The year was 1992, I was doing my masters in English Literature from Mumbai University, located at Kalina campus. Every morning, I got off at Santacruz railway station, on the east side and went to the bus stop that would take me to the university. Sometimes I would meet other students, at others I wouldn’t.
When I emerged from class, he was at the gate, waiting. I jumped into a waiting auto rickshaw and went home, terrified.
The next morning he was there again, standing behind me, muttering obscenities, touching me, on a crowded bus. I screamed for help. No one said a word. And he was there the next day. I changed my timings, got off at another railway station, had friends walk with me, but he was always there. I was terrified. I couldn’t tell my mother, it would worry her. I did what I think most girls end up doing in such a situation, I dropped out of my masters a few months before my exams, found a job in a small advertising agency as a copywriter and never went back to formal education again.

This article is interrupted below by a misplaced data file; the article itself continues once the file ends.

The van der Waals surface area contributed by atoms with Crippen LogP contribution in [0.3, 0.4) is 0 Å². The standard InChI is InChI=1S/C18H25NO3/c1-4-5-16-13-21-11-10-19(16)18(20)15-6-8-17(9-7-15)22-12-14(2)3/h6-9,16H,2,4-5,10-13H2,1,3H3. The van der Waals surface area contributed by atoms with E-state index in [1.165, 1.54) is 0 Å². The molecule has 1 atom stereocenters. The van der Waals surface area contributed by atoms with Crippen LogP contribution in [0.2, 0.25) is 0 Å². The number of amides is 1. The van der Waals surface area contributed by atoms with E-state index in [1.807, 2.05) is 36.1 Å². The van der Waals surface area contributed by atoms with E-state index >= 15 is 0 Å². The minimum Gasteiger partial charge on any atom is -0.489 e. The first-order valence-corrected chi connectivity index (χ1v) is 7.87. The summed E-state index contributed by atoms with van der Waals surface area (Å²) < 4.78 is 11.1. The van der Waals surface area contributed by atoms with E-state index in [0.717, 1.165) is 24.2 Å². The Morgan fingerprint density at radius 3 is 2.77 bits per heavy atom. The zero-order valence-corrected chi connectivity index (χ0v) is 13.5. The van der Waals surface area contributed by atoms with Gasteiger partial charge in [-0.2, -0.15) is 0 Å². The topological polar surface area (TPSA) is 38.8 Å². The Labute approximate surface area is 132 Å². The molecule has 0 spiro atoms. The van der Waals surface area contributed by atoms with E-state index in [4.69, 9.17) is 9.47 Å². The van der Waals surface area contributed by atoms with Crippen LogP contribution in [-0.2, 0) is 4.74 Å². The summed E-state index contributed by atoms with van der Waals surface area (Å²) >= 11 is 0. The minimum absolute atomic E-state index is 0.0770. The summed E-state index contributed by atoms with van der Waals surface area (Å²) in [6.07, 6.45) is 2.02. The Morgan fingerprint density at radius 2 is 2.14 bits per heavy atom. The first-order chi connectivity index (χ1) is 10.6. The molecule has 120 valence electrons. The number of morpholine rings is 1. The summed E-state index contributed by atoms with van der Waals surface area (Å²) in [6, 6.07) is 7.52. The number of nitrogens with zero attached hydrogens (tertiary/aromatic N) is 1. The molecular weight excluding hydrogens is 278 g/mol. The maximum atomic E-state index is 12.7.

Whether this was a good thing or a bad one, I will never know. Thankfully, advertising bored the socks off me and condensing my words to fit into a box allocated by the design team was not what I felt chuffed about and I moved to journalism.
I read in the news today that the Delhi government plans to bring in an amendment to make stalking a non-bailable offence. On Women’s Day this year, Member of Parliament Shashi Tharoor proposed a bill in the Lok Sabha to make stalking a non-bailable offence.
What is stalking? According to Section 354D of Criminal Law (Amendment) Ordinance 2013, stalking is “To follow a woman and contact or attempt to contact such woman to foster personal interaction repeatedly despite a clear indication of disinterest by such woman or monitor the use by a woman of the internet, email or any other form of electronic communication.”
Read the rest here